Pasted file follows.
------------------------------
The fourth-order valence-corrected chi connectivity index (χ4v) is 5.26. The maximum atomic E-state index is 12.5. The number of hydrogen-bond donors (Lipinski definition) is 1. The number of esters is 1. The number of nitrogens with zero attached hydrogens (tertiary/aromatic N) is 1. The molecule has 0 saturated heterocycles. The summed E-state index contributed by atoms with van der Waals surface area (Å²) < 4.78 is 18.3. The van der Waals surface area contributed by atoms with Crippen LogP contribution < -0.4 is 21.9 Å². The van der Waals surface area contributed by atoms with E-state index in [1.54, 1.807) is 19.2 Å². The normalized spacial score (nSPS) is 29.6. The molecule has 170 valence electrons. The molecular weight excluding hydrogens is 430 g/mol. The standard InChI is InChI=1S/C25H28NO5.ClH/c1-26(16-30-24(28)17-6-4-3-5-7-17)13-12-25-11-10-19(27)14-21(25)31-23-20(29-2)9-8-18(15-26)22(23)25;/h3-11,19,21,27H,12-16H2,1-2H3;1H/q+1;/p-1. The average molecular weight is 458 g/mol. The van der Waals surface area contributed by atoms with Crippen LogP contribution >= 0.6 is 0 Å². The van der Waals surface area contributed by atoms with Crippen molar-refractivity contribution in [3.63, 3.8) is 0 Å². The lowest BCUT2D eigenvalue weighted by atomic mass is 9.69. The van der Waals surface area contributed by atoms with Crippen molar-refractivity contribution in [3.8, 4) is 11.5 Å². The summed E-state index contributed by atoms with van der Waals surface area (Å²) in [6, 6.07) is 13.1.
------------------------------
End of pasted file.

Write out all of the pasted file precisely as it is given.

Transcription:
The fourth-order valence-corrected chi connectivity index (χ4v) is 5.26. The maximum atomic E-state index is 12.5. The number of hydrogen-bond donors (Lipinski definition) is 1. The number of esters is 1. The number of nitrogens with zero attached hydrogens (tertiary/aromatic N) is 1. The molecule has 0 saturated heterocycles. The summed E-state index contributed by atoms with van der Waals surface area (Å²) < 4.78 is 18.3. The van der Waals surface area contributed by atoms with Crippen LogP contribution < -0.4 is 21.9 Å². The van der Waals surface area contributed by atoms with E-state index in [1.54, 1.807) is 19.2 Å². The normalized spacial score (nSPS) is 29.6. The molecule has 170 valence electrons. The molecular weight excluding hydrogens is 430 g/mol. The standard InChI is InChI=1S/C25H28NO5.ClH/c1-26(16-30-24(28)17-6-4-3-5-7-17)13-12-25-11-10-19(27)14-21(25)31-23-20(29-2)9-8-18(15-26)22(23)25;/h3-11,19,21,27H,12-16H2,1-2H3;1H/q+1;/p-1. The average molecular weight is 458 g/mol. The van der Waals surface area contributed by atoms with Crippen LogP contribution >= 0.6 is 0 Å². The van der Waals surface area contributed by atoms with Crippen molar-refractivity contribution in [3.63, 3.8) is 0 Å². The lowest BCUT2D eigenvalue weighted by atomic mass is 9.69. The van der Waals surface area contributed by atoms with Crippen molar-refractivity contribution in [3.8, 4) is 11.5 Å². The summed E-state index contributed by atoms with van der Waals surface area (Å²) in [6, 6.07) is 13.1.